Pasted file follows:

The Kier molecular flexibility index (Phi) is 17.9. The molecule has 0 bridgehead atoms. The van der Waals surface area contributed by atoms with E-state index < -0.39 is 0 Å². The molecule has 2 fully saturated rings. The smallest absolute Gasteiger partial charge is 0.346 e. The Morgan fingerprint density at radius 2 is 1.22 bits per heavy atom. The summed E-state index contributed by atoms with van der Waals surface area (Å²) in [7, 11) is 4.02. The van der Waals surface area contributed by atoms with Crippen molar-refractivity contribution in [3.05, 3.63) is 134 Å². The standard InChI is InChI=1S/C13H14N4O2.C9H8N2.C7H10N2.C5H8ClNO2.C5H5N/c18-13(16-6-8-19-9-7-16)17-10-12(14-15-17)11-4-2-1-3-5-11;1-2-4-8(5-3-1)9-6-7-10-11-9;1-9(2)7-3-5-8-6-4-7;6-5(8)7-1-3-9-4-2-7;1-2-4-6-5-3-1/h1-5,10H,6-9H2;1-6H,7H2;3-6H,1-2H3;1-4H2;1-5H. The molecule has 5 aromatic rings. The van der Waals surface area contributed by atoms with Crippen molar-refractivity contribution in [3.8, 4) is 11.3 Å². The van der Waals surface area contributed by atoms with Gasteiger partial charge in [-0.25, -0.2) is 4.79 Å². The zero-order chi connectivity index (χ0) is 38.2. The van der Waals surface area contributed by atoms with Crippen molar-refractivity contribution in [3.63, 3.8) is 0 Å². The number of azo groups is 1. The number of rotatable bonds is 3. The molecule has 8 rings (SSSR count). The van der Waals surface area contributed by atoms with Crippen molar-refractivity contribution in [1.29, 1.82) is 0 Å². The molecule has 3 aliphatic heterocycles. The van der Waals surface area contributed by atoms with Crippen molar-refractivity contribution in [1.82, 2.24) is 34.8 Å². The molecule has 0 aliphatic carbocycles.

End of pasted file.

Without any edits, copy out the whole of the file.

The Kier molecular flexibility index (Phi) is 17.9. The molecule has 0 bridgehead atoms. The van der Waals surface area contributed by atoms with E-state index < -0.39 is 0 Å². The molecule has 2 fully saturated rings. The smallest absolute Gasteiger partial charge is 0.346 e. The Morgan fingerprint density at radius 2 is 1.22 bits per heavy atom. The summed E-state index contributed by atoms with van der Waals surface area (Å²) in [7, 11) is 4.02. The van der Waals surface area contributed by atoms with Crippen molar-refractivity contribution in [3.05, 3.63) is 134 Å². The standard InChI is InChI=1S/C13H14N4O2.C9H8N2.C7H10N2.C5H8ClNO2.C5H5N/c18-13(16-6-8-19-9-7-16)17-10-12(14-15-17)11-4-2-1-3-5-11;1-2-4-8(5-3-1)9-6-7-10-11-9;1-9(2)7-3-5-8-6-4-7;6-5(8)7-1-3-9-4-2-7;1-2-4-6-5-3-1/h1-5,10H,6-9H2;1-6H,7H2;3-6H,1-2H3;1-4H2;1-5H. The molecule has 5 aromatic rings. The van der Waals surface area contributed by atoms with Crippen molar-refractivity contribution in [3.8, 4) is 11.3 Å². The van der Waals surface area contributed by atoms with Gasteiger partial charge in [-0.25, -0.2) is 4.79 Å². The zero-order chi connectivity index (χ0) is 38.2. The van der Waals surface area contributed by atoms with Crippen molar-refractivity contribution in [3.63, 3.8) is 0 Å². The number of azo groups is 1. The number of rotatable bonds is 3. The molecule has 8 rings (SSSR count). The van der Waals surface area contributed by atoms with Crippen molar-refractivity contribution in [1.29, 1.82) is 0 Å². The molecule has 3 aliphatic heterocycles. The van der Waals surface area contributed by atoms with Crippen molar-refractivity contribution in [1.82, 2.24) is 34.8 Å². The molecule has 0 aliphatic carbocycles.